https://www.youtube.com/watch?v=PHxXCjYO5N8&t=16s&ab_channel=Speakwithlarry

Click here to watch as I read:

The New York Stock Exchange

-----How the New York Stock Exchange Works

Located on Wall Street in New York City, the NYSE—also known as the "Big Board"—is made up of 21 rooms that are used to facilitate trading. 


The main building, located at 18 Broad Street, and the one at 11 Wall Street, were both designated historical landmarks in 1978.


The NYSE is the world’s largest stock exchange by market capitalization, estimated to be $28.5 trillion as of June 30, 2018. 


The NYSE relied for many years on floor trading only, using the open outcry system. 


Many NYSE trades have transitioned to electronic systems, but floor traders are still used to set pricing and deal in high-volume institutional trading. 


Currently, the NYSE is open for trading Monday through Friday from 9:30 a.m. to 4:00 p.m. ET. 


The stock exchange is closed on all federal holidays. When federal holidays fall on a Saturday, the NYSE is sometimes closed the preceding Friday. When the federal holiday falls on a Sunday, the NYSE may be closed the following Monday.


The NYSE’s Opening and Closing Bells

The opening and closing bells of the exchange mark the beginning and end of the trading day. 


The opening bell is rung at 9:30 a.m. ET and at 4:00 p.m. ET the closing bell is rung—closing trading for the day. 


Each of the four main sections of the NYSE has bells that ring simultaneously when a button is pressed. 


But trading days did not always begin and end with a bell—the original signal was actually a gavel. 


During the late 1800s, the NYSE changed the gavel to a gong. 


The bell became the official signal for the exchange in 1903 when the NYSE moved to 18 Broad Street.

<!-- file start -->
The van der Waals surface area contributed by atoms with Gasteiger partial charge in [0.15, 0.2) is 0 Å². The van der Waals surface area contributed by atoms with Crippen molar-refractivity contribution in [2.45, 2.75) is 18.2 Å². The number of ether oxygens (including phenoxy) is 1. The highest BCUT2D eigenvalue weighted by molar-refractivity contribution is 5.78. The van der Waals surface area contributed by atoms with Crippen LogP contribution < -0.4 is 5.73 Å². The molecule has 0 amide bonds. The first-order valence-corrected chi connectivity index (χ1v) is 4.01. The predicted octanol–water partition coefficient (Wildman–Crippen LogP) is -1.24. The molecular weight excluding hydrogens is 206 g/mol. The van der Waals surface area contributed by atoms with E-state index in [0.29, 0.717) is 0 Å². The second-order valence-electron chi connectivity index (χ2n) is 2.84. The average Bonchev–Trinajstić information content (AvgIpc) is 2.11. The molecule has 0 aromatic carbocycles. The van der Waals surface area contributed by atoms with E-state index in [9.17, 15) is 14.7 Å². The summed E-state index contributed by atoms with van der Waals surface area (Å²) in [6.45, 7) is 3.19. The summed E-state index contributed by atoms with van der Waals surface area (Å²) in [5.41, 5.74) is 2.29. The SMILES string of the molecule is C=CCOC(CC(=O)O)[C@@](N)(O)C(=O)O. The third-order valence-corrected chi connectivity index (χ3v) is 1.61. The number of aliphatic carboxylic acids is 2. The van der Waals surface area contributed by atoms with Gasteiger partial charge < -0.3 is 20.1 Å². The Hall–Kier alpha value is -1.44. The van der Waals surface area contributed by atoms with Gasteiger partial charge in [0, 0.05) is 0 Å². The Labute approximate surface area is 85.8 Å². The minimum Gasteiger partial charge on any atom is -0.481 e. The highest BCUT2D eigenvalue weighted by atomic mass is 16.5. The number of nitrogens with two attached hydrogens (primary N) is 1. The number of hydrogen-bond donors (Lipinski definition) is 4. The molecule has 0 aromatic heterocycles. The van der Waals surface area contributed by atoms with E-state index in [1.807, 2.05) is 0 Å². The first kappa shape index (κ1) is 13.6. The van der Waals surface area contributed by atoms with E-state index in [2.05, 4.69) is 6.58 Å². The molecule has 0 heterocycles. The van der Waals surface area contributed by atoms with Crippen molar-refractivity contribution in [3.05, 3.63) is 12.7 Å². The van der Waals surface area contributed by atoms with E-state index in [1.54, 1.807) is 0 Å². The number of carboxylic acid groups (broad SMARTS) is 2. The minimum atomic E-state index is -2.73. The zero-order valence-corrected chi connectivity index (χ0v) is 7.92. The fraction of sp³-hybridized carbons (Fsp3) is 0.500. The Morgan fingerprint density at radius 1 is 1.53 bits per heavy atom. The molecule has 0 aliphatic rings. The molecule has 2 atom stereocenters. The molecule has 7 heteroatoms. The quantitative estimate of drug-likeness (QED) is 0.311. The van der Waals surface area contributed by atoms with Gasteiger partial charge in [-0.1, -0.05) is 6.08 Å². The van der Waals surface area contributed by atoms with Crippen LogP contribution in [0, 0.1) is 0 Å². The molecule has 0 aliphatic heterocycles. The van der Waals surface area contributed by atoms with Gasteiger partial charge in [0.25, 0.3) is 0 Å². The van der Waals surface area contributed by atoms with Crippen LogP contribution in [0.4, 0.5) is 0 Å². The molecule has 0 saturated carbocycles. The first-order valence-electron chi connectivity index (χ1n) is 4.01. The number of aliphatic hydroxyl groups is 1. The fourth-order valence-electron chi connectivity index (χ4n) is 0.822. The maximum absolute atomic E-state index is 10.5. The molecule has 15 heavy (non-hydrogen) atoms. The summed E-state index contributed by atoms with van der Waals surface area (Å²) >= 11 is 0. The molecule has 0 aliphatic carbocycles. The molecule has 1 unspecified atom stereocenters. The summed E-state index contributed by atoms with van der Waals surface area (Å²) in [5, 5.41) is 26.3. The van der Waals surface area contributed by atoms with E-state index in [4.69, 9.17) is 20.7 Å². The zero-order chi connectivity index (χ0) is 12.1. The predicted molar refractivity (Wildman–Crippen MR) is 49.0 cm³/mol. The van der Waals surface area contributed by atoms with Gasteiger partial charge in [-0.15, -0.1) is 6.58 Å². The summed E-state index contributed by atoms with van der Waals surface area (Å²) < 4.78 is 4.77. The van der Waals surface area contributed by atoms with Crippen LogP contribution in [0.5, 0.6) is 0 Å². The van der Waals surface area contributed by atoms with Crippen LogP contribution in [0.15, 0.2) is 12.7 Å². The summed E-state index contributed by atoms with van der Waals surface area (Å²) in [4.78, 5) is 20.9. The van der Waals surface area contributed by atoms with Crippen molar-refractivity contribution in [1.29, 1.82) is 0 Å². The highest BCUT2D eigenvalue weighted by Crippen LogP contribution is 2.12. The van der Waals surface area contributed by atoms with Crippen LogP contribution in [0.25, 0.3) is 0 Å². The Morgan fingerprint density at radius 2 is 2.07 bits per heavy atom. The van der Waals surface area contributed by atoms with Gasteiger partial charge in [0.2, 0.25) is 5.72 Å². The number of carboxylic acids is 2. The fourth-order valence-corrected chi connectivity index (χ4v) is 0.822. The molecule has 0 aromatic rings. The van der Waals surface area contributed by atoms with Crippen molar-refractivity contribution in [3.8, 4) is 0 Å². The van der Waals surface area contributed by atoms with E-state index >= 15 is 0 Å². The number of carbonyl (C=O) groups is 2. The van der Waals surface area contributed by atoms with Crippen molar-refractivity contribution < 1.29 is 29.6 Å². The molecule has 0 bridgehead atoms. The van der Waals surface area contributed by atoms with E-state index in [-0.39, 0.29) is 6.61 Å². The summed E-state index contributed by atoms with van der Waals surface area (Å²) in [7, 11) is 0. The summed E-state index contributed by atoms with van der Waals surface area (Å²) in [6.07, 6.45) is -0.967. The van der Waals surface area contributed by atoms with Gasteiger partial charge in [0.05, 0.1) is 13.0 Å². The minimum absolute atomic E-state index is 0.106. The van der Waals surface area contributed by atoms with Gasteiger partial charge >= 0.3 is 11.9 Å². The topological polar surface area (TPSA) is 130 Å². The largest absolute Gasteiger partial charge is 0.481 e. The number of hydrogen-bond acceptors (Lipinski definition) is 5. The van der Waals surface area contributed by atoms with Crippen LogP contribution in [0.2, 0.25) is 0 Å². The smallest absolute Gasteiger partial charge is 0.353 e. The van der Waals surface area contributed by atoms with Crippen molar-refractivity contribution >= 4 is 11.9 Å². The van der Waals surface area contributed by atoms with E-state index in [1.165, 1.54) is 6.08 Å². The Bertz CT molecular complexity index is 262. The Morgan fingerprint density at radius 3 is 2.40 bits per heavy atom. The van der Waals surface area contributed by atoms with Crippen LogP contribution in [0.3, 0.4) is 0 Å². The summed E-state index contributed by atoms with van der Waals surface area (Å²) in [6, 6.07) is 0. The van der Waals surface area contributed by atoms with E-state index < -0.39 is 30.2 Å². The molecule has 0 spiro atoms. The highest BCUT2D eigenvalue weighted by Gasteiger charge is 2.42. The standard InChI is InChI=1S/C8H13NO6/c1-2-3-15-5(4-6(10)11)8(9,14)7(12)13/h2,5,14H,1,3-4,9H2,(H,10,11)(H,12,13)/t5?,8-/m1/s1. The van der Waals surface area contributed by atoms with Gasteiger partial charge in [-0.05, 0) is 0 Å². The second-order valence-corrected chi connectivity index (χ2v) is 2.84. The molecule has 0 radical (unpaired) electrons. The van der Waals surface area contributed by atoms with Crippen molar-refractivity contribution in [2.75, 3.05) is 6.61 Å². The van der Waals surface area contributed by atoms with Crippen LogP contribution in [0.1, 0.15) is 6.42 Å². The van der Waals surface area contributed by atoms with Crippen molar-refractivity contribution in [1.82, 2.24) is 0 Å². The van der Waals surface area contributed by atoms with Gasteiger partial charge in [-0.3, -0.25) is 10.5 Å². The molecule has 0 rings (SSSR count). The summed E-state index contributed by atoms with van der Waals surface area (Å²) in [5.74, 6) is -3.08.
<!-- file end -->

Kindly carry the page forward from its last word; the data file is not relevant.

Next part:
Prior to 1995, the bells were rung by the exchange’s floor managers. 


But the NYSE began inviting company executives to ring the opening and closing bells on a regular basis, which later became a daily event. 


The executives are from companies listed on the exchange, who sometimes coordinate their appearances with marketing events, such as the launch of a new product or innovation, or a merger or acquisition. 


Sometimes, the bells are rung by other public figures, including athletes and celebrities. 


Some of the more notable figures include singer/actor Liza Minnelli, Olympic medalist Michael Phelps and rapper Snoop Dogg.


In July 2013, United Nations Secretary Ban Ki-moon rang the closing bell to mark the NYSE joining the U.N. Sustainable Stock Exchanges Initiative. 


The New York Stock Exchange passed the milestone of one million shares traded in a single day in 1886. 


In 1987, 500 million shares were changing hands on the NYSE during a normal business day; by 1997, one billion shares were traded daily on the NYSE.


-----History of the New York Stock Exchange

The New York Stock Exchange dates back to May 17, 1792. 


On that day, 24 stockbrokers from New York City signed the Buttonwood Agreement at 68 Wall Street. 


The New York Stock Exchange kicked off with five securities, which included three government bonds and two bank stocks.


Thanks to the NYSE's head start as the major U.S. stock exchange, many of the oldest publicly traded companies are on the exchange. 


Consolidated Edison is the longest listed NYSE stock, joining in 1824 as New York Gas Light Company.


Along with American stocks, foreign-based corporations can also list their shares on the NYSE if they adhere to certain listing standards.


A series of mergers has given the New York Stock Exchange its massive size and global presence. 


The company started as NYSE before merging with the Euronext and adding the American Stock Exchange.


NYSE Euronext was purchased in an $11 billion deal by the Intercontinental Exchange (ICE) in 2013.


The following year, Euronext emerged from ICE via an initial public offering (IPO), but ICE retained ownership of the NYSE.